by Timberlake Wertenbaker.
Palace Theatre 20 Clarendon Road WD17 1JZ To 21 February 2015.
Mo-Sat 7.30pm Mat Sat 2.30pm.
Audio-described 21 Feb 2.30pm.
Runs 2hr 30min One interval.
TICKETS: 01923 225671.
Review: Timothy Ramsden 18 February.
This play’s good.
Having taken on late 18th-century Australia and won in Our Country’s Good, playwright Timberlake Wertenbaker now investigates the same period’s fledgling USA. The bare boards of the stage match the virgin territory where Quakers go for freedom from old world persecution (in contrast to Country’s convicts chained to Australia).
Wertenbaker’s Choric prologue plays on the bare stage and audience imagination as does Shakespeare’s Henry V, but the battle here is a different type. And irony abounds.
Liberty is the watchword of the Americans, including Thomas Jefferson, drafting the new Constitution. But liberty’s always qualified. Both Wertenbaker’s acts open with a debate contrasting family safety with saving someone else’s life, and her sharp swift-moving first act closes with a startling demonstration of the link between liberty and killing.
The longer second act struggles to regain such momentum; themes and style are now both familiar. But, if what develops is less overtly startling, this act displays a fuller complexity. Jefferson is one of several characters seen who will become US President. But already he, so candidly keen to cultivate his garden, is learning how much harder it is to cultivate a nation. Wertenbaker nudges us with occasional anachronisms to think present about her view of America’s past, but it’s implicit too in reports of Jefferson’s struggles with Congress, and growing awareness of the compromises behind the ringing confidence of ‘his’ Declaration of Independence.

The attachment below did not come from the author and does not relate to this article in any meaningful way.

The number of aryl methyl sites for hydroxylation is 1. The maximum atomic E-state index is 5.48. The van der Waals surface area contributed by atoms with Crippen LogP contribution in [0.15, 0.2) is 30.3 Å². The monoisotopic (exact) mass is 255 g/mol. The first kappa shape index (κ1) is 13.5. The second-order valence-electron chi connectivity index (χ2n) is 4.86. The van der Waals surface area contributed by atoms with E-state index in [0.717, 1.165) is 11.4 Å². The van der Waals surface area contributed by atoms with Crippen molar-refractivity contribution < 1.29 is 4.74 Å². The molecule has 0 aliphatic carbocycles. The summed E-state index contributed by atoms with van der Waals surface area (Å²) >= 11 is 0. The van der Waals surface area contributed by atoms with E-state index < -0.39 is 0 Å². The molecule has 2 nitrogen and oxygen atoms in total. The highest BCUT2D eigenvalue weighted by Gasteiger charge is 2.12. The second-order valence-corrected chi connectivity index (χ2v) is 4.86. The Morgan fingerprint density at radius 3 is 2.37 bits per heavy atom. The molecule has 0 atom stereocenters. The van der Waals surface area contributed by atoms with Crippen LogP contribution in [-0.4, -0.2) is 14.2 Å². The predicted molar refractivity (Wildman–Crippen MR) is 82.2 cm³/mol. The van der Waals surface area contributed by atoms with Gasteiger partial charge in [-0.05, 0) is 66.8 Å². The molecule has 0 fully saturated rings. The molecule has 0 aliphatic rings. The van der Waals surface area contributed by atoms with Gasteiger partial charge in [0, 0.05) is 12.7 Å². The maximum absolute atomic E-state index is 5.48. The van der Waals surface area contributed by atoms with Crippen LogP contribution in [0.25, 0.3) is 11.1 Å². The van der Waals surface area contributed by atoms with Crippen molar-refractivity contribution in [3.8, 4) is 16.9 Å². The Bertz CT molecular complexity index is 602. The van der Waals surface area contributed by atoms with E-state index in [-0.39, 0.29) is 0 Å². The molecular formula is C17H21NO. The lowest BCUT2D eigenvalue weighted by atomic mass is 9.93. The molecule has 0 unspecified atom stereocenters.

Today’s US President (mentioned by Wertenbaker) would recognise why Jefferson turned to vegetative horticulture. Jefferson, asked if he’ll defend liberty, gives a politician’s response “I will protect America and America stands for liberty”. Both act openings, and the first act’s sharp ending have shown what that can mean.
Like Abraham Lincoln later, Jefferson principally aimed to hold the country together, though his response answered different conditions. One main result, clear in this play, is the path that lead to Twelve Years a Slave.
Jefferson’s Garden bites off a mighty subject and digests its big apple with scarcely a flaw. Brigid Larmour directs with brisk, unsentimental sympathy, her cast matching thematic outlines with a firm sense of the individual characters.
Christian: David Burnett.
James: Burt Caesar.
Daniel/Mason/Perrault: Gregory Gudgeon.
Jefferson/Carl Christian: William Hope.
Susannah: Mimi Ndiweni.
Sally/Betty: Carlyss Peer.
Harry/Madison: Joseph Prowen.
Marth/Nelly Rose: Julia St John.
Louisa/Imogen/Patrick Henry: Anna Tierney.
DirectorL Brigid Larmour.
Designer: James Button.
Lighting: Prema Mehta.
Musical Director: Catherine Jayes.
Movement: Shona Morris.
Dialect coach: Helen Ashton.